Review Summary: What you hear is what you get.Volume Two
is about as appropriate a title as one could hope for from Zooey Deschanel and M. Ward’s second collaborative effort. It’s simple, it’s straightforward, and it’s without a doubt true: where 2008’s Volume One
was the first example of She & Him’s sun-kissed brand of ‘60s girl-group pop and singer-songwriter folk pastiche, Volume Two
is, uh, the second. Volume One
consisted of thirteen tracks, three of those covers; Volume Two
consists of thirteen songs as well, but ups the ante with only two covers. M. Ward makes only the occasional vocal contribution, preparing to work the production behind the scenes and let his vintage guitar do the talking, as he did on Volume One
. Hell, even the album art is eerily similar, with that same slightly creepy faceless girl and a different color scheme. And Zooey is, well, still Zooey, never falling prey to the conceit of oversinging and using that lovely, country-inflected alto to melt Ben Gibbard’s heart. In short, it’s the same She & Him those who enjoyed Volume One
fell in love with, and it’s the same She & Him that bored many to tears.
Is this a bad thing? Every listener will have a different opinion, but what it really comes down to is how you like your pop music, and whether you were really expecting any stretches in musical boundaries for Ward and Deschanel. To begin with, She & Him were never a revolutionary idea, merely two friends recalling the sounds of their youth and recreating them with the kind of steady hand and fine point that love and care brings along. They accomplished that effortlessly on their debut, and the results are more or less the same here. “In The Sun” is the same kind of guaranteed hit single (if one lived in the ‘60s) that “Why Do You Let Me Stay Here?” was, although it lacks the blistering guitar solo that made the latter so much fun. Songs like “Don’t Look Back,” the gentle “Lingering Still,” and the swelling, bubbly tones of opener “Thieves” all call to mind the kind of Brill Building via Nashville blend that She & Him performed with so much flair on Volume One
, and really nothing more. The fact at the heart of everything on Volume Two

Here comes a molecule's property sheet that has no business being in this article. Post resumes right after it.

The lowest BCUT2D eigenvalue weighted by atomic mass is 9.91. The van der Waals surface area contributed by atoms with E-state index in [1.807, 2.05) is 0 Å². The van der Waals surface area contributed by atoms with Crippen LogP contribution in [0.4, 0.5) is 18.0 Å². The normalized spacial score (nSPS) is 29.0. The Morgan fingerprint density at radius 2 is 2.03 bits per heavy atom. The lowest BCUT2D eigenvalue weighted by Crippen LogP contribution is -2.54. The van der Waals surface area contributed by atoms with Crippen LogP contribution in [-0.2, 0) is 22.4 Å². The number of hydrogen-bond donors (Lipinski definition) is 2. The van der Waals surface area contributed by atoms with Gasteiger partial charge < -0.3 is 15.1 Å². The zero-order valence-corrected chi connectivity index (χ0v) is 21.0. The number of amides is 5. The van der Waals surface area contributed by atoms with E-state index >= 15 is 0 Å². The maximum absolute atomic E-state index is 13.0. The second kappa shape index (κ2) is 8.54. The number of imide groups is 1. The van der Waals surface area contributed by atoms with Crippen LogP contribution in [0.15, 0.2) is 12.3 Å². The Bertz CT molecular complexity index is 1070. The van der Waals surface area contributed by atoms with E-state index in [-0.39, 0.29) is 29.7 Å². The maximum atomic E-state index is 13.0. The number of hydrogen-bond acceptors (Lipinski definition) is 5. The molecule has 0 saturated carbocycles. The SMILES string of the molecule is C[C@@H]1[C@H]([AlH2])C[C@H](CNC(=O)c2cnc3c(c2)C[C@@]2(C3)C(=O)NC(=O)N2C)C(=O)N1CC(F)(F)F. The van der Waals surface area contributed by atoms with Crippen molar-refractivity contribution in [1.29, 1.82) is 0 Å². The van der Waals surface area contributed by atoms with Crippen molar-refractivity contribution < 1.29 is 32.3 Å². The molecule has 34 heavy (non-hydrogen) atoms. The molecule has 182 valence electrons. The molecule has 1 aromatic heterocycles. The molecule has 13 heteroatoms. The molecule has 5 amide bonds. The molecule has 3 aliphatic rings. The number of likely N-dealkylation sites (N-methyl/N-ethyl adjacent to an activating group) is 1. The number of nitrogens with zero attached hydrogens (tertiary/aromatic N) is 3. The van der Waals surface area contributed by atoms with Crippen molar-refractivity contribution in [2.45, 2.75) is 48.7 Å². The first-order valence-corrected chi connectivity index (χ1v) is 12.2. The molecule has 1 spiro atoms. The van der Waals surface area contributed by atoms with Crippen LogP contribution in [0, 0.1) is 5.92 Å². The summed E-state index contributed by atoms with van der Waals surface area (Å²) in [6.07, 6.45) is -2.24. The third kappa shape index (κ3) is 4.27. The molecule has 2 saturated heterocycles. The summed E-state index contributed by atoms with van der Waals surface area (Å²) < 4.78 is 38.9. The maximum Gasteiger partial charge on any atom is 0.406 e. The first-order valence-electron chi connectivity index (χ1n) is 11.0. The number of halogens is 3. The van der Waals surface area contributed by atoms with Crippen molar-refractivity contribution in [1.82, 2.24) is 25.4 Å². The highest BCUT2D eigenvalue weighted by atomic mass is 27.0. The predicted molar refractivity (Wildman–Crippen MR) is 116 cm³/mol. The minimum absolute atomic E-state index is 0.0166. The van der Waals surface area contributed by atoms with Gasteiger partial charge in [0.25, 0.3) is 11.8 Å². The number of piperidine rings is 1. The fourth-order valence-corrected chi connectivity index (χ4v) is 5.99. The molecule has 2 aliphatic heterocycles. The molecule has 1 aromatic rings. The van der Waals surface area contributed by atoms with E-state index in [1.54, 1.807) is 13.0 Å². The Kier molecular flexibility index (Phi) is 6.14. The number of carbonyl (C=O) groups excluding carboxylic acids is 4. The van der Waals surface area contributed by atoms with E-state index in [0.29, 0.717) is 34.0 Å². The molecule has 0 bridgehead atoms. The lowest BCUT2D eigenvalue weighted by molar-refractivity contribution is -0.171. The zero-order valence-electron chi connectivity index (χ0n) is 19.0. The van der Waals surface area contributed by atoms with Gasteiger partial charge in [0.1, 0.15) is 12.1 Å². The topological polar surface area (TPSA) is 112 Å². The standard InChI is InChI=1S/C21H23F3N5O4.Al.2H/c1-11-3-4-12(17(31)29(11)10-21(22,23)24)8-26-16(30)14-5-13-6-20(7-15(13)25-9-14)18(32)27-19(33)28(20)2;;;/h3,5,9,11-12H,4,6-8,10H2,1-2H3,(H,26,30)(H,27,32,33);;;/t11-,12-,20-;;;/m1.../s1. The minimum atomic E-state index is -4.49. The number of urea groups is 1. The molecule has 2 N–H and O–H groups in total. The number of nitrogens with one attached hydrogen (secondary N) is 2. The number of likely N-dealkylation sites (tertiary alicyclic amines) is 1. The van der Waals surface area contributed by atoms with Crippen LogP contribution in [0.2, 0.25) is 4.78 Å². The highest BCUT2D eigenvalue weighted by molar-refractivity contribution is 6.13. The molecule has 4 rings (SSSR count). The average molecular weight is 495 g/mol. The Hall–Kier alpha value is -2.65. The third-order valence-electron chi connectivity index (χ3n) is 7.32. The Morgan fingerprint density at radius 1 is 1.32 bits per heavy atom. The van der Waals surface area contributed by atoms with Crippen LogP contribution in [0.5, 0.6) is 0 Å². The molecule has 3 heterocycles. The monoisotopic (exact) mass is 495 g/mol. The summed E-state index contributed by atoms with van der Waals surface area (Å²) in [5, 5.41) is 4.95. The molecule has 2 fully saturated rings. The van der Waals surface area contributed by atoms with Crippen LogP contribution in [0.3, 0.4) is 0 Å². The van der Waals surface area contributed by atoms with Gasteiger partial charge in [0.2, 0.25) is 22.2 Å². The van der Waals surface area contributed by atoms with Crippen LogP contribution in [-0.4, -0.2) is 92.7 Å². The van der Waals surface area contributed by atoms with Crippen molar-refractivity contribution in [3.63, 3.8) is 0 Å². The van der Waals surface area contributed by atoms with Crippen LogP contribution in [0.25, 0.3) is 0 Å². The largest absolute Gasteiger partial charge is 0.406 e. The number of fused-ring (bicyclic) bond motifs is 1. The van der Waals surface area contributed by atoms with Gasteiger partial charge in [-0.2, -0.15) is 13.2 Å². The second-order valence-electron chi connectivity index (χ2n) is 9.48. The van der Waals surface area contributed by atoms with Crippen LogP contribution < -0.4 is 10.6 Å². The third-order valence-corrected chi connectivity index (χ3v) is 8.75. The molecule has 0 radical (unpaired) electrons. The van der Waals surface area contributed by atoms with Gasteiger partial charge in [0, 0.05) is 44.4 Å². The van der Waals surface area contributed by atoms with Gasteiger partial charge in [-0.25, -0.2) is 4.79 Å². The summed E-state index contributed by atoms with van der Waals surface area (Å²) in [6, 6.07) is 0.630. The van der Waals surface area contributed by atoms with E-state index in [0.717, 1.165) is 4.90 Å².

is that everything here could just as easily have been on Volume One
But what made Volume One
such a great record was its time capsule-esque quality, how it captured the sound of a bygone era and made it in the here and now without a hitch, and Volume Two
, for all its (some would say necessary
) similarity to its predecessor, repeats that feat remarkably well. While listening to the repetitive titular refrain of “Over It Over Again” near the end of the record, I was frustrated, disappointed with the seeming sameness of the record. It’s a classic case of overlooking the forest for the trees. Volume Two
is a beautifully crafted record, as more listens prove – so long as you accept that this is what She & Him are and have been, and that this is what She & Him will likely always be. NRBQ cover “Ridin’ In My Car” is a delightful beach cruiser of a song, with a rare Ward appearance the icing on the cake. “Me and You” takes the duo’s understated country appreciation to a serene, gorgeous place, all wobbly pedal steel and Deschanel’s woodsy, ‘70s folk singer vibe. And “Home” might be She & Him’s best song yet, a graceful swoon of a song floating in breezy strings and airy drums, the kind of cool, carefree California rock ‘n roll that Deschanel epitomizes.
There won’t be that same flashbulb that went on after hearing Volume One
, that shock that this was a modern working actress and her pal and not some long-lost Beach Boy groupies. For better and for worse, She & Him can’t go back to the beginning, but they can do a fine job of recreating it. This is lighthearted, carefree pop music, but it’s also surprisingly enchanting and, well, so damn catchy. There’s nothing clumsy about this, no famous actress hooking up with a talented songwriter to write meaningless songs (see: Johansson, Scarlett) – just a guy and a girl inviting you to share in their mutual loves a second time. And for all its delicate curves, for all the “ooh-ahs” and multilayered harmonies, for all the guitars on strings and bouncy piano and crisp drums, that’s just exactly what it is: a love for good, old-fashioned pop music, pure and simple.